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Buying Guide: 2021 Jeep Wrangler Model Lineup

We know you are excited about the new 2021 Jeep Wrangler Rubicon 392, as we are as well. It has 470 horsepower, even more capability off the beaten path, and finally answers the question, "What would happen if Jeep put a V8 in the Wrangler?" Sadly, we'll need to wait a bit longer to find that answer as we have yet to drive the late-availability 392.

As for the rest of the extensive '21 Wrangler lineup, we've got you covered. From a humble 2-Door Wrangler Sport to a swank $50,000 Wrangler Unlimited High Altitude, with multiple engine and roof choices in between, there's definitely a Wrangler for every taste, need, and desire. As always, though, we'll share a word of warning: Though every one of those Wranglers is cool and capable, none is what we'd call civilized by modern standards. Ride comfort, handling, interior noise, safety ratings, fuel economy, cabin security … we could go on and on, but we won't.

What's new for 2021?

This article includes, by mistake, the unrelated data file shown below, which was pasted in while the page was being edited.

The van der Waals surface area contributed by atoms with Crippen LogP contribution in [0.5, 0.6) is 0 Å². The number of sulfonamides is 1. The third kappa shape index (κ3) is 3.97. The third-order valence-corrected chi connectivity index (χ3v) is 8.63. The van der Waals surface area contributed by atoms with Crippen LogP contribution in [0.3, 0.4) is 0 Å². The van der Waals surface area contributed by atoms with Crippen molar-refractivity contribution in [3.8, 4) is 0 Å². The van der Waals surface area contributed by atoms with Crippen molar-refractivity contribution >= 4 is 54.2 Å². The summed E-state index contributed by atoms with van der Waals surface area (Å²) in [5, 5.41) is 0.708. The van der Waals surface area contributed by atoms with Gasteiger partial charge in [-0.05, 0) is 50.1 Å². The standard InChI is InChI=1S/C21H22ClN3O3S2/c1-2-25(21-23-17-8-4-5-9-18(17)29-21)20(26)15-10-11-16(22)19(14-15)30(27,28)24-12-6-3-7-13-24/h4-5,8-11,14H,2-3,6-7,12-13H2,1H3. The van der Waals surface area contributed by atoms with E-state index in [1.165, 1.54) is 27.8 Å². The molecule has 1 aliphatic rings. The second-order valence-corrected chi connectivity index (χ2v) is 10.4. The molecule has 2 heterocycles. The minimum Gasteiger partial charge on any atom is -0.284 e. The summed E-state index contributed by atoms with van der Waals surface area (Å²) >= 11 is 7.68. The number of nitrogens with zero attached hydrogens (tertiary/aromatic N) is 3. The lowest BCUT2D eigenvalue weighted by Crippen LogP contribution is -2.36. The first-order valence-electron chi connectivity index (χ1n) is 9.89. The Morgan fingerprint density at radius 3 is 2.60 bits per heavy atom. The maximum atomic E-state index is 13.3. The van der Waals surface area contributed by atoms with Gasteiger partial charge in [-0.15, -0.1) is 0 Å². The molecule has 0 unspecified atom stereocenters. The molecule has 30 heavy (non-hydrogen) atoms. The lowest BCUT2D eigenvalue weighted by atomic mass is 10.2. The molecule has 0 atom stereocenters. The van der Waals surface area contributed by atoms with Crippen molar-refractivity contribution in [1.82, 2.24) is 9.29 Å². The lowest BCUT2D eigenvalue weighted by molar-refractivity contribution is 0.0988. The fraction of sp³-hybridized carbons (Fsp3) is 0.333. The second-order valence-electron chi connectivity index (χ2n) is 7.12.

There are significant additions to the increasingly extensive Wrangler lineup. Chief among those is a pair of new models: the Wrangler 4xe plug-in hybrid and its complete opposite, the 470-horsepower Rubicon 392. Neither will be available until well into the calendar year 2021.

Engine availability has been greatly expanded. All trims now are available with a choice of base V6, V6 with eTorque mild-hybrid system, the turbo inline-four, or the turbodiesel. Each also comes with an automatic stop-start. The availability of the full-time four-wheel-drive systems (dubbed Rock-Trac for Rubicon and Selec-Trac for the others) has also been expanded. The Rubicon now comes standard with an Off-Road Plus driving mode that adjusts throttle, transmission shift points, and traction control, while a new optional TrailCam gives you a view ahead from the bumper. Finally, there are 80th Anniversary and Islander special appearance packages.

What's the Wrangler interior and in-car technology like?
The 2021 Jeep Wrangler has a stylized interior to match the exterior looks. There's no mistaking it for any other vehicle when you're inside. The exterior paint bleeds through onto the pillars and other parts of the interior. A tall, upright seating position provides a commanding view over the relatively short, narrow hood. You sit close to the windows and a windshield that is more raked than past Wranglers. All the controls are easily within reach.